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Journal Robotics and Autonomous Systems archive Volume 60 Issue 5, May, 2012

Ryo Minegishi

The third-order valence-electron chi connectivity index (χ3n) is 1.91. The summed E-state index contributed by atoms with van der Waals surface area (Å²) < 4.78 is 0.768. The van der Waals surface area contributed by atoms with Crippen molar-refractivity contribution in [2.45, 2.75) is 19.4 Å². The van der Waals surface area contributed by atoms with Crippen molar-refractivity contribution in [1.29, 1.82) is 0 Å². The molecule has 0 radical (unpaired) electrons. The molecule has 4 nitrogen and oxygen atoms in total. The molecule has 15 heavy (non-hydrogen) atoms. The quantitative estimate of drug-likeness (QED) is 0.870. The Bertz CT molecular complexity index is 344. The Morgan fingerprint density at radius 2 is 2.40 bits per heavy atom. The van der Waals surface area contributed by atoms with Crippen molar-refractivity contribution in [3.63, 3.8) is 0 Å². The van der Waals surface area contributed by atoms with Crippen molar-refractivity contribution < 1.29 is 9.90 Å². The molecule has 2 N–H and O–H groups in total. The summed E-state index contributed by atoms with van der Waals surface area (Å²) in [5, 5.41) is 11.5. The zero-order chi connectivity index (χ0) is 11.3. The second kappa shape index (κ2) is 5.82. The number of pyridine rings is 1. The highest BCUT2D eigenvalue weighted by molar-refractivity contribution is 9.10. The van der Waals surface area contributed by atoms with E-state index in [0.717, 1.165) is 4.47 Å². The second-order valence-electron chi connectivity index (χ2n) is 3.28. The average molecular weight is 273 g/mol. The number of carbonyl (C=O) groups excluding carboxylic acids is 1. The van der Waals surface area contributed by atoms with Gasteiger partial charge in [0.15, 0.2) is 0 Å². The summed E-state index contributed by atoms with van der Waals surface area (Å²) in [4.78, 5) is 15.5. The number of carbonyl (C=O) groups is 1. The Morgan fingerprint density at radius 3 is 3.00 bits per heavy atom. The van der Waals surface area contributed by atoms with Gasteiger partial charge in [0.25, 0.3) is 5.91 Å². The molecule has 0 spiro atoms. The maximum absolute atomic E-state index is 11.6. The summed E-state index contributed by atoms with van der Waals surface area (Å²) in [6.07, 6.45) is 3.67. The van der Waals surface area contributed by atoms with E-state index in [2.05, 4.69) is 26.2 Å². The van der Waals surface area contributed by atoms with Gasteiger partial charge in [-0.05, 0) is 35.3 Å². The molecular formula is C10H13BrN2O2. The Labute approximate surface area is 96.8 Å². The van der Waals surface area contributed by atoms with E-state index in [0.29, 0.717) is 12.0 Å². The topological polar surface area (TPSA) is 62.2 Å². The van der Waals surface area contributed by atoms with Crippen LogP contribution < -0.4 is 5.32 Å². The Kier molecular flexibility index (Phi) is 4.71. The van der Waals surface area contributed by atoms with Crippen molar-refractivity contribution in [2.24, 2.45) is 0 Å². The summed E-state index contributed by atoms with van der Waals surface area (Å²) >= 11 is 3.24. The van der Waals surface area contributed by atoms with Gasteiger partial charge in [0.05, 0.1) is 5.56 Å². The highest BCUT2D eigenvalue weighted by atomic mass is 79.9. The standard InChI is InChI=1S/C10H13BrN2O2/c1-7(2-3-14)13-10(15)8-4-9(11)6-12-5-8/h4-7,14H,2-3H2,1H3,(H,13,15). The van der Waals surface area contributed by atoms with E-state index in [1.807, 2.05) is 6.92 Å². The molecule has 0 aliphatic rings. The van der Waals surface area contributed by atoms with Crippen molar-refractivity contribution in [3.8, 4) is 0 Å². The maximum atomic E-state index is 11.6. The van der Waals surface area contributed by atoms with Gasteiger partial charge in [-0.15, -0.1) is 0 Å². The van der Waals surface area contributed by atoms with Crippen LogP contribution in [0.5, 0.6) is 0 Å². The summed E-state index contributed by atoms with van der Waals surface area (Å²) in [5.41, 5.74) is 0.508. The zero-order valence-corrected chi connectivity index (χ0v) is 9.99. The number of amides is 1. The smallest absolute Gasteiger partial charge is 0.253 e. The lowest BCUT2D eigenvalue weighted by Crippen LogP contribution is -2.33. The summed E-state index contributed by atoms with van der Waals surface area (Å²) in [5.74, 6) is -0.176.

Insects perform adaptive behavior according to changing environmental conditions using comparatively small brains. Because adaptability is generated through the relationship among brain, body and environment, it is necessary to examine how a brain works under these conditions. In this study, to understand neural processing involved in adaptive behavior, we constructed a brain-machine hybrid system using motor signals related to the steering behavior of the male silkworm moth for controlling a two-wheeled mobile robot. We developed this hybrid system according to the following steps. (1) We selected steering signals corresponding to walking direction that were activated during neck swinging induced by optic flow and pheromone stimuli. (2) To control a robot by neural activity, we implemented a spike-behavior conversion rule such that frequency of the left and right neck motor neurons' spikes was linearly converted into rotation of the wheels. (3) For electrophysiological multi-unit recordings on a robot, we developed small amplifiers. Using this hybrid system, we could observe the programmed behavioral pattern and orientation toward a pheromone source. Moreover, we compared the orientation behavior of moths and that of the hybrid system at different pheromone stimulus frequencies. From these experiments, we concluded that we could reconstruct silkworm moth behavior on the hybrid system.

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